Brown Soda Bread and Homemade Butter

Brown Soda Bread and Homemade Butter ~ this traditional Irish soda bread is made with a few simple ingredients ~ no yeast, and no kneading ~ and it bakes up into an gorgeous crusty artisan loaf. Pair it with my easy homemade butter and you’ve got an epic treat!

I think one of the charms of these recipes is how quick and easy they are. You don’t need to do any advance planning or prep work to have hot bread and fresh butter on the table for dinner. This soda bread is really close to being a biscuit or a scone; the only difference is that it doesn’t have the rich butter content. Think of it as a more healthy alternative to a biscuit… either that or a really good excuse to slather on lots of butter to make up the difference!

My previous experience with soda bread was not good. I last made it years and years ago, probably with white flour, and it was unimpressive, so I never touched it again. But I think here the whole wheat flour makes a difference. As does really good butter. This is not fancy or highly flavored bread, it’s a basic food for hungry people. If you make it right before dinner and serve it hot out of the oven, it’s wonderful.

This bread is as easy as weighing your flour, whisking in the soda and salt, and pouring in the buttermilk.

You don’t even really knead it, more like push it around on a floured counter just till it just holds together.

Slash a big X across the top and you’re ready to go.

Don’t forget the butter! It’s as easy as 1 2 3!

Beat heavy cream until it solidifies into crumbles of butter.

Then drain away the whey and strain through cheesecloth.

You’re left with fresh creamy butter!

4.17 from 6 votes

Brown Soda Bread and Homemade Butter

Brown Soda Bread and Homemade Butter ~ this traditional Irish soda bread is made with a few simple ingredients ~ no yeast, and no kneading ~ and it bakes up into an gorgeous crusty artisan loaf.  Pair it with my easy homemade butter and you've got an epic treat!
Course bread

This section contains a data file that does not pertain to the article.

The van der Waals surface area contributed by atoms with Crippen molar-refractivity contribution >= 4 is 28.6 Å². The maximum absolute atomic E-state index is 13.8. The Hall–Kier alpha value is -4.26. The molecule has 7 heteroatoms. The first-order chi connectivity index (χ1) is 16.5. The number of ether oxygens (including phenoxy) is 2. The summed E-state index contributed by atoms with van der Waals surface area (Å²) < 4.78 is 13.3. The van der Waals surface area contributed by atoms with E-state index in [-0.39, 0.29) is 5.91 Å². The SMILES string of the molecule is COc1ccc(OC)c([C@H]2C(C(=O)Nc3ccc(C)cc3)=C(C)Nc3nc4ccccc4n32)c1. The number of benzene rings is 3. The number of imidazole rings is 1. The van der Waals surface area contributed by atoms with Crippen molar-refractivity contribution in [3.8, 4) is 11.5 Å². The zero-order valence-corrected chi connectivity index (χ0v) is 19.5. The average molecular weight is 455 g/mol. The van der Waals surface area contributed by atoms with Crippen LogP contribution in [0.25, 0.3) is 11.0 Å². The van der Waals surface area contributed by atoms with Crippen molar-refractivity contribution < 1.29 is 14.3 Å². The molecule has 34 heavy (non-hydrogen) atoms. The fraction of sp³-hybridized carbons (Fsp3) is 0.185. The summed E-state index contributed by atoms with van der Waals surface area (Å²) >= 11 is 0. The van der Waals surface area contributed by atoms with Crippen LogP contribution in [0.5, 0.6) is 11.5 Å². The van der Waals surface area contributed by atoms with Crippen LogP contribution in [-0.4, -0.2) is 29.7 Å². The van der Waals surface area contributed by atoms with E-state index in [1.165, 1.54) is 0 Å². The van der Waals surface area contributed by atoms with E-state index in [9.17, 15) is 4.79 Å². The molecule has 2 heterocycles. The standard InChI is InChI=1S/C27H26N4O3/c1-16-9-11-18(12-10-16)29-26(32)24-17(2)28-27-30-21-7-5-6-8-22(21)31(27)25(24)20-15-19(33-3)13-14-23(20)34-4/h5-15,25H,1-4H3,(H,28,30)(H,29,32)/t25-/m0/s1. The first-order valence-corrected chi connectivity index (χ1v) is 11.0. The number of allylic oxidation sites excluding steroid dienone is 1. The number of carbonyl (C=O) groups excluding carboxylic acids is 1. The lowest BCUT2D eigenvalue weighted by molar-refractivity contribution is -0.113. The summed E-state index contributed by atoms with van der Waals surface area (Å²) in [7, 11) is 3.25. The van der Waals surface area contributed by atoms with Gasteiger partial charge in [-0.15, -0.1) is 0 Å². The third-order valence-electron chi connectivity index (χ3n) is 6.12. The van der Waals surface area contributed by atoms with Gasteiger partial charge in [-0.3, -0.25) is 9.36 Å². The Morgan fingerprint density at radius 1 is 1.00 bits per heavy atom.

Cuisine Irish
Prep Time 15 minutes
Cook Time 30 minutes
Author Sue Moran



  • 2 cups all-purpose flour about 9 ounces
  • 2 cups whole wheat flour about 9 1/2 ounces (I used 18 1/2 oz of white whole wheat flour)
  • 1 1/2 teaspoons baking soda
  • 3/4 teaspoon salt
  • I snuck in a Tbsp of brown sugar
  • 2 cups buttermilk


  • 2 cups heavy cream


  • Set oven to 450F
  • Weigh out your flour or lightly spoon flours into dry measuring cups; level with a knife. Combine flours, baking soda, and salt in a large bowl; stir with a whisk. Make a well in center of mixture. Add buttermilk to flour mixture; stir until blended (dough will be sticky). Turn dough out onto a generously floured surface; knead lightly 4 to 5 times.
  • Shape dough into an 8-inch round loaf; place on a baking sheet coated with cooking spray. Cut a 1/4-inch-deep X in the top of the dough.
  • Bake at 450F for 15 minutes. Reduce oven temperature to 400° (do not remove bread from oven); bake 15 minutes or until loaf sounds hollow when tapped. Cool on a wire rack.

How to make butter

  • Put the heavy cream in a bowl and beat it as you would for whipped cream. Only keep beating. As you go, you will reach the regular whipped cream stage, then it will go beyond that into a kind of overly thick stage, and finally into a seperated state of curds and whey. Add a sprinkling of salt at this time.
  • Drain the butter in a cheesecloth lined strainer for a few minutes, and then pick up the cheesecloth and squeeze out as much liquid as you can from the butter. That leftover liquid is buttermilk, save it to make scones!
  • Transfer the butter into a container, smooth it down, and store.

Cook's notes

  • Don't overwork the bread, the dough is meant to be shaggy.
  • Brown bread is best hot out of the oven, so go ahead, don't be shy!
*This recipe is from Darina Allen
The nutritional information for recipes on this site is provided as a courtesy and although tries to provide accurate nutritional information, these figures are only estimates.

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  • Reply
    July 23, 2020 at 3:37 pm